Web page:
The Birth: Part One

I’ve often heard many people say that from the moment you see the positive pregnancy test you’re a mother and it is so true, you fall in love instantly and your need to protect this little life kicks in immediately. You grow and carry your little one for nine months, you feel every movement, wriggle, kick and hiccup. You spend months imagining your life with the little miracle growing inside of you and if you are anything like me you try not to think about the exit route.

Of course I knew he had to come out I just didn’t focus on it. My strategy was simple turn up and let it happen, what will be will be. In the early days of my pregnancy I was very eager to try hypnobirthing and if we are lucky enough to fall pregnant again I will definitely look into this. This time around every time I mentioned it to my nearest and dearest they just laughed. Let’s face it, I am a cry baby, I am emotional and the likelihood of my staying calm and rational when in pain was slim, they knew that, I on the other hand spent months convincing myself otherwise. I told myself I was going to zone out and go with the pain, spoiler alert I didn’t, I morphed into an actual banshee, but more on that later.

My labour didn’t start naturally, after numerous episodes of reduced movements the decision to induce me early was made. Any pregnant woman who has experienced reduced movement will tell you how horrific it is for a mother to not feel your baby move. They install in you from the beginning of your pregnancy to recognise your babies pattern of movement so that’s what I did, I knew when he was more likely to be active and when he was less likely.

Countless times I cried when he hadn’t moved and convinced myself that something terrible was going to happen and I was going to lose my baby. So we’d pick up my green notes and I’d make my partner drive me the 26 miles there and back to our hospital. We were back and forth to the hospital so much that I am sure the parking company will be having Bollinger at their Christmas party this year and not Lidl’s finest, they certainly made some money from us during this pregnancy!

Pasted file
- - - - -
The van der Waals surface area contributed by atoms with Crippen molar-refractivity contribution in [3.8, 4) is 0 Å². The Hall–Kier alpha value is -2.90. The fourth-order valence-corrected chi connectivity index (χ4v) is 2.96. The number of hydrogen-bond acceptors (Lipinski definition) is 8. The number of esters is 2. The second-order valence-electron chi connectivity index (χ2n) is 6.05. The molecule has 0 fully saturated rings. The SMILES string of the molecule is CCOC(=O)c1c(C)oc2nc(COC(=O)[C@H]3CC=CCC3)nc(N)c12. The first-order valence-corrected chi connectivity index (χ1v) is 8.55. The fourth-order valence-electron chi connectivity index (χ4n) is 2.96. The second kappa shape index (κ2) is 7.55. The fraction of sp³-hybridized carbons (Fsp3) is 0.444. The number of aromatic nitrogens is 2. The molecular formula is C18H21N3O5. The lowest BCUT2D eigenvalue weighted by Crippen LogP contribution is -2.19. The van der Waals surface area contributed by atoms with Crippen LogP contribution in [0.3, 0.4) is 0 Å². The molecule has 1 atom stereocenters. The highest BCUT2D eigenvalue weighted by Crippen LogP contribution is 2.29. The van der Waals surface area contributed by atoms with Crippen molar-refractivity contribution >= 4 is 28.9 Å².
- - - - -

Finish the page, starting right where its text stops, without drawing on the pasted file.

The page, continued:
But I had to get checked, even though my little monkey often started wriggling on the drive up or as soon as we were hooked up to the CTG machine. A few people said “you just want to hear his heartbeat” and “you just want him here sooner” whenever we’d make our way home with the all clear. But of course that wasn’t it, the simple fact is I was the only one who could feel him move, I knew when he had moved and when he hadn’t, and if anything had happened and I could have done something to help and I chose to wait a little bit longer, I couldn’t have lived with myself. It’s that simple. I needed to protect him. So even though I’m positive I got an eye roll from a few of the midwives (on more than once occasion) when I rocked up again (and again) I still went to get him checked.

The final episode of reduced movement was just after I’d reached 39 weeks pregnant, after speaking to a consultant the decision was made to induce me. It wasn’t a decision we took lightly, we understood the risks, but we felt it was the best option to get our little man here safely.

Our labour story started on the morning of Sunday 25th June 2017 when I was 39 weeks and 3 days pregnant and it continued until our little man arrived at 4:59am on Tuesday 27th June 2017.

 

* Read more about the importance of tracking your babies movement here.

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